McMurphy in One Flew Over the Cuckoo’s Nest; Jake Gittes in Chinatown; Jack “Here’s Johnny!” Torrance in The Shining—these aren’t just characters from famous movies, they are permanent fixtures of American culture. Robert Dupea from Five Easy Pieces seldom registers on the shortlist of all-time great acting performances, at least in part because the protagonist, like the movie, is not easy to admire or understand. Indeed, the title is more than a little ironic, as there is nothing “easy” about it: the material, the characters, the closing scene’s infamous lack of closure, etc. The type of role tailor-made for an artist who insists upon working without a net, Bobby Dupea is at once emotional, withdrawn, silent, boisterous, persistent, and lethargic to the point of apathy.
Five Easy Pieces is, well, easy to recommend, but it’s definitely a movie that demands to be appreciated on its own cantankerous terms. The casting is perfect and the performances are stellar, yet special kudos are warranted for Karen Black, the patient yet pathetic girlfriend, and Helena Kallianiotes as Palm Apodaca, the furious yet refreshing hitchhiker. And then there is the scene, which remains one of the supremely amusing and satisfying in cinema history when Nicholson clashes with the truck-stop waitress and the system she represents.
In the disquieting climax, when Dupea unsuccessfully attempts to persuade the first woman who seems perfect for him, she poses a rhetorical question that underscores the paradox of his antipathy: “How can a man who has no love of himself ask for love in return?” His inability to answer her, and his unwillingness to change himself, suggest that his self-imposed impasse will remain unresolved.
Five Easy Pieces endures as a study of the restless soul of a gifted individual (who could have been and still could be an artist) too smart for his own good, and who has thus far squandered his youth, talent, and energy in an ennui-ridden funk where he floats from job to meaningless job, woman to faceless woman, sensation to numbing sensation.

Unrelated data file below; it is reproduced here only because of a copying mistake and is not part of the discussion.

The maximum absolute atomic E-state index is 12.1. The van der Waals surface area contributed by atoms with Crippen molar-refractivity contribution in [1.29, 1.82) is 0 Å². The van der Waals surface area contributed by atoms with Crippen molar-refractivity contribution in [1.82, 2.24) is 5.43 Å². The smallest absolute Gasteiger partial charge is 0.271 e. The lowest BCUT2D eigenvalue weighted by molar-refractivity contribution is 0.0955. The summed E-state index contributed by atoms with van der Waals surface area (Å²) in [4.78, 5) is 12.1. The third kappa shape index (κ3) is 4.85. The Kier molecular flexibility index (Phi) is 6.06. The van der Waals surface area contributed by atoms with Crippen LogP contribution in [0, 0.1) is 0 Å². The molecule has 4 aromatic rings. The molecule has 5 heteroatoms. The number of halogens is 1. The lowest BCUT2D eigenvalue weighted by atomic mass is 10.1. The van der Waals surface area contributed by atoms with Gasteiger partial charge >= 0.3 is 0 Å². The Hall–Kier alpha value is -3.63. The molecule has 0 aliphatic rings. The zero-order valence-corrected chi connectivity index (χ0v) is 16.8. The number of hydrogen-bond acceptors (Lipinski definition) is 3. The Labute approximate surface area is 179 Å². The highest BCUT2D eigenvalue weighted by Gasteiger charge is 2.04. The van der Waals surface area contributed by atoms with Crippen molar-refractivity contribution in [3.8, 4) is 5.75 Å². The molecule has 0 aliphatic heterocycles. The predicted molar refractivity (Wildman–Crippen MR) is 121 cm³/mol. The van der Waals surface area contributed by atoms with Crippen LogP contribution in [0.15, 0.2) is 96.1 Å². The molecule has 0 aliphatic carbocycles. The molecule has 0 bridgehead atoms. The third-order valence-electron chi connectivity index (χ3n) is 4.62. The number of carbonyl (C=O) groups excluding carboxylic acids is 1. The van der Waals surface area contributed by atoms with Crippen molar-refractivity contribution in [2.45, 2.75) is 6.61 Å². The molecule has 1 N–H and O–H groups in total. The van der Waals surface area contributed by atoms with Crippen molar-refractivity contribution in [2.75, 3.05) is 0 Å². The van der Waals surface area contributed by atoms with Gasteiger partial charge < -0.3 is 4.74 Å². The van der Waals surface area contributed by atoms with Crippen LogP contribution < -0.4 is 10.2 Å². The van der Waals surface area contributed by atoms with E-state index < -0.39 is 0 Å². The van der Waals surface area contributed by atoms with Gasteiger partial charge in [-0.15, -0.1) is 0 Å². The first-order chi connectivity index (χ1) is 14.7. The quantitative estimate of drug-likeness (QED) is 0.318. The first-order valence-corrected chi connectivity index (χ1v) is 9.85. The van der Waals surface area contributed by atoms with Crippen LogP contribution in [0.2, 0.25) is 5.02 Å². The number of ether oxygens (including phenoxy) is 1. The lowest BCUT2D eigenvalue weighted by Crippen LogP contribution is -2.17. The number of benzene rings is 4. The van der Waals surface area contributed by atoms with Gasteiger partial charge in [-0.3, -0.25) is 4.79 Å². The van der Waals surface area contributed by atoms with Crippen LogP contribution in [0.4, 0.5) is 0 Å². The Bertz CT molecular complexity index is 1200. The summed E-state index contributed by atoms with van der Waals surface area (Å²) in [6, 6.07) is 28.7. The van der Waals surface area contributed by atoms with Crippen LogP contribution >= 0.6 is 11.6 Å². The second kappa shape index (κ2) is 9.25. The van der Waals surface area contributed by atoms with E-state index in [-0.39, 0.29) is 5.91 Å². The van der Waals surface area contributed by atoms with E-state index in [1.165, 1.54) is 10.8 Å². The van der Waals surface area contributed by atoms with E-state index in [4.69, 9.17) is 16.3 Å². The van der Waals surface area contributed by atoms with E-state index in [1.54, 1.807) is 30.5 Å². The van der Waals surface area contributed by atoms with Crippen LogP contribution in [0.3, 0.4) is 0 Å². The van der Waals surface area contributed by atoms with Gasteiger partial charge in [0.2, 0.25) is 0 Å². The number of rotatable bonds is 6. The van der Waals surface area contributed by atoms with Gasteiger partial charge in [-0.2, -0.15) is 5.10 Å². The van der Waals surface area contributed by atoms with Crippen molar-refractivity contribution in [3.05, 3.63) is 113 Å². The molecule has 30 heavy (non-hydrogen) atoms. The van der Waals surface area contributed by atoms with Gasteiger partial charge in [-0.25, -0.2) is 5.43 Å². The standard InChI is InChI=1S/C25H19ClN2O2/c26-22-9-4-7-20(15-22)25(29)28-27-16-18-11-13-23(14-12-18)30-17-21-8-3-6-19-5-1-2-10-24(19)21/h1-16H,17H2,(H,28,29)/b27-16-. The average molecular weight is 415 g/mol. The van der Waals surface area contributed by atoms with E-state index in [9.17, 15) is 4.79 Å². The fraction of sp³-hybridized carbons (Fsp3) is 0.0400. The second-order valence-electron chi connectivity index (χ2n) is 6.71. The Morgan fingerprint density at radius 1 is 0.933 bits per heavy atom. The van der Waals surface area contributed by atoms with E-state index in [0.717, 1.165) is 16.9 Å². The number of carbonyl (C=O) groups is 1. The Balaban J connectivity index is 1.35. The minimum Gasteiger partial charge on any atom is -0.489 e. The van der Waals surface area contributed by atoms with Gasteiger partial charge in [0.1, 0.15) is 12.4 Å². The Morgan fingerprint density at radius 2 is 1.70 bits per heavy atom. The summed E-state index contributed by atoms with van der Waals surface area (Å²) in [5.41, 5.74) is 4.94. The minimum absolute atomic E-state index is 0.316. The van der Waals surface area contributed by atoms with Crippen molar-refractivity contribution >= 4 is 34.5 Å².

Most of us can discern something of ourselves in the insatiable drifter, the citizen who is not content to live a banal existence even as his every action (and lack thereof) further ensnares him in a perpetuation of the life he abhors. In this regard, Five Easy Pieces is not only a commentary on the itinerant American rebel, but it also examines the suffocating dynamics of a dysfunctional family, and the dilemma of an individual blessed with extraordinary faculties he feels compelled to suppress.
Five Easy Pieces (screenplay by Carole Eastman—as Adrian Joyce—with considerable input from Rafelson and, on set, Nicholson) encapsulates a very particular American phenomenon, circa 1970, and as such, remains a touchstone of its time and a prescient depiction of the cultural rupture that would accelerate during the “me-decade”. The film is a character study, of sorts, focused on a very familiar trope: the individual caught between two worlds, and with a remarkable lack of judgment, illustrates the pressures, appeal, and conflict inherent in each.